The Many Benefits Of Joking On The Job

Case in point: This picture is a joke
Case in point: This picture is a joke
Angélique Mangon


PARIS â€" It’s a company like any other, in the 11th arrondissement of Paris. Except that in the BeMyApp offices, you’ll hear a dinosaur screech and a stream of puns. Jokes that fail to get a laugh are taxed. Employees and managers put 20 cents in a jar. It’s the "bad joke tax."

"Me, personally, I'm very funny, so I never pay," jokes John Karp, one of the founders of this event planning company that regularly organizes hackathons. Here, the 30 Parisian employees work in a relaxed atmosphere, where communication and laughter are omnipresent.

Alexandre Sutra, who has worked here for four years, feels so good at BeMyApp that he regularly imitates a velociraptor â€" much to the amusement of his colleagues. "I used to work in an agency with a manager who gave me a hard time. I feel a lot more satisfied today," the event planner says. David Autissier, an associate professor at the Paris-Est-Créteil university and co-author of the book Petit traité de l’humour au travail (small treatise on humor at work), sees the pro-laughter policies in places like BeMyApp as part of an overall trend that emphasizes people's well-being at work. "Humor helps people strengthen social bonds and improves atmospheres within companies," he says.

A good atmosphere is itself a good environment for laughter, Autissier explains. It’s a virtuous circle, in other words, that reinforces team cohesion and employee motivation."Laughter, by breaking down formalities, helps people access ideas they may have thought were stupid, but aren't necessarily. It boosts creativity," says Serge Grudzinski, founder of Humor Consulting Group, a laughter-in-the-workplace speciality firm.

Another company keen to promote laughter is Swiper, a start-up. "When people sulk, it doesn’t make you want to go to work, whereas if employees feel good, they will be happy and motivated to develop projects together," says William Tarnowski, one of the founders. Here, the four employees work on the same level as the two managers.

Employees at the start-up often put in long hours â€" all the more reason why humor matters. "When we work until late in the evening, a good fit of laughter enables us to take a break. And it motivates the team. We get back to work with more energy and we get things done faster. It’s a lot better than a cup of coffee," Tarnowski says.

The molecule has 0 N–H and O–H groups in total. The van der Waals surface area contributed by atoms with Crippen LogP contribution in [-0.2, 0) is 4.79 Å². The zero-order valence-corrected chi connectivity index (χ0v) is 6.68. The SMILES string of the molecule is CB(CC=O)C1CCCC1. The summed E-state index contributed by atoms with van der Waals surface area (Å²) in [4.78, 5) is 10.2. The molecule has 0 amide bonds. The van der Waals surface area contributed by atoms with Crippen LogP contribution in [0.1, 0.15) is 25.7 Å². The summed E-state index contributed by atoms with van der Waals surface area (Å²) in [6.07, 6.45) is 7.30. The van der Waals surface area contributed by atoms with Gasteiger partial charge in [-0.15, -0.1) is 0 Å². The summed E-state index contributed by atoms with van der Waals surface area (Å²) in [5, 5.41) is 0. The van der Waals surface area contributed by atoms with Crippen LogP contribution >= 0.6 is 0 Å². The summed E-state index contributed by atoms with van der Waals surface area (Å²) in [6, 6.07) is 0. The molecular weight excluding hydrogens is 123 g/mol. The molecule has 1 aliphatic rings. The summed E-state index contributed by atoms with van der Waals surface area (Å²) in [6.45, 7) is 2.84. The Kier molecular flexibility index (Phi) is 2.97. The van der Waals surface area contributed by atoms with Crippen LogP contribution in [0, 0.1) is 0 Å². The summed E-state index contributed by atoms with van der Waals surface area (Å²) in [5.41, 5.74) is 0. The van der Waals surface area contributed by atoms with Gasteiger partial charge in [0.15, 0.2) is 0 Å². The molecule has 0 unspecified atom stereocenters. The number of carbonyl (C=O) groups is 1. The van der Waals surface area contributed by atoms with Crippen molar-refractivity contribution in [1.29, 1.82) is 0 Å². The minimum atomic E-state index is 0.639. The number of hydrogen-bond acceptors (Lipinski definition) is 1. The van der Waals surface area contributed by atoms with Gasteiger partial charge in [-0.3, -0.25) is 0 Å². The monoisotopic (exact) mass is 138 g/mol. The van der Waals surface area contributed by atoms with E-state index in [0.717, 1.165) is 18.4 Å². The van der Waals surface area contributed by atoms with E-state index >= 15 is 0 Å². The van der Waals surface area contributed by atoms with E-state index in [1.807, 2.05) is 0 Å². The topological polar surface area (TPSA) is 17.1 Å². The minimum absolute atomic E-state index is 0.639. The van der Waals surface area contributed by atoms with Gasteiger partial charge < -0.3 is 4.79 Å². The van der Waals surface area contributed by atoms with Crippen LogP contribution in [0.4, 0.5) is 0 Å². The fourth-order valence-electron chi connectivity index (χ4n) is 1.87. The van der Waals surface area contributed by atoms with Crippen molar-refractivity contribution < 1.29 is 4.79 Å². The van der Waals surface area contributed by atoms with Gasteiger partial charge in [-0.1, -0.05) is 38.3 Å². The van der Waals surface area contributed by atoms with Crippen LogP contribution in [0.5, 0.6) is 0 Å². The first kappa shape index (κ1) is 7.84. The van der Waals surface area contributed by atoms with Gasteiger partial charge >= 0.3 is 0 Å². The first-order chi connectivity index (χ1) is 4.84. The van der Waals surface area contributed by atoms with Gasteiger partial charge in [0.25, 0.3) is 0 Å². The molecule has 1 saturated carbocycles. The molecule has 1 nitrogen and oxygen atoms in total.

Colleagues laughing together â€" Photo: Richard foster

At BeMyApp, humor is also used to convey messages that aren’t always amusing. "To announce to someone that they’ll have to work this weekend, or when assigning someone a new task, John, the manager, often comes with a big smile and says, "Hey, what are you doing this weekend?’ or ‘I have a great mission for you,"" says Alexandre Sutra.

In this company, workplace frustrations aren't seen as failures, but as experiences that make things move forward. Laugther helps the process by defusing certain situations. "When you find yourselves in a real stalemate, joking sometimes helps you take a step back," says John Karp.

In these companies, laughter is part of a whole, of a working atmosphere where communication, exchange and kindness are essential. When he co-founded Linkbynet, in 2000, Patrick Aisenberg wanted to establish this kind of relaxed, but also hard-working state of mind. And he committed to maintaining that conviviality even as the computer management services company grew. Today, it has 650 employees, including 250 at the head offices, in Saint-Denis, near Paris.

Aisenberg still keeps his office in the same area as the other employees, and goes to great lengths to ensure their mental well-being: hammocks to rest, a pool table, a dart set, a ping pong table to relax â€" even a slide to go down from one story to another. "The manager sets the tone," he says. "I always joke, for example, before kicking off a meeting. It puts the employees at ease."

But don't just take the boss' word for it. “We organize Nerf fights or races up the slide,” says Sébastien Moriceau, a longtime employee of Linkbynet. "It doesn’t prevent us from working. Quite the opposite really."

Humor may be a resource managers can use, but it also has to be used with a level of measure and moderation. "It's important that things don't delve into teasing. Laughter must remain benevolent," says Serge Grudzinski. Linkbynet's Aisenberg agrees. "We allow teasing, but only for small things. We don’t make fun of people."

It's also important to recognize that laughter isn’t always appropriate. "I think joking is most relevant in non-tense situations, because in situations of crisis, it can have the opposite effect," says David Autissier.

All jokes aside, there will always be moments when work is no laughing matter.

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Iran-Saudi Arabia Rivalry May Be Set To Ease, Or Get Much Worse

The Saudis may be awaiting the outcome of Iran's nuclear talks with the West, to see whether Tehran will moderate its regional policies, or lash out like never before.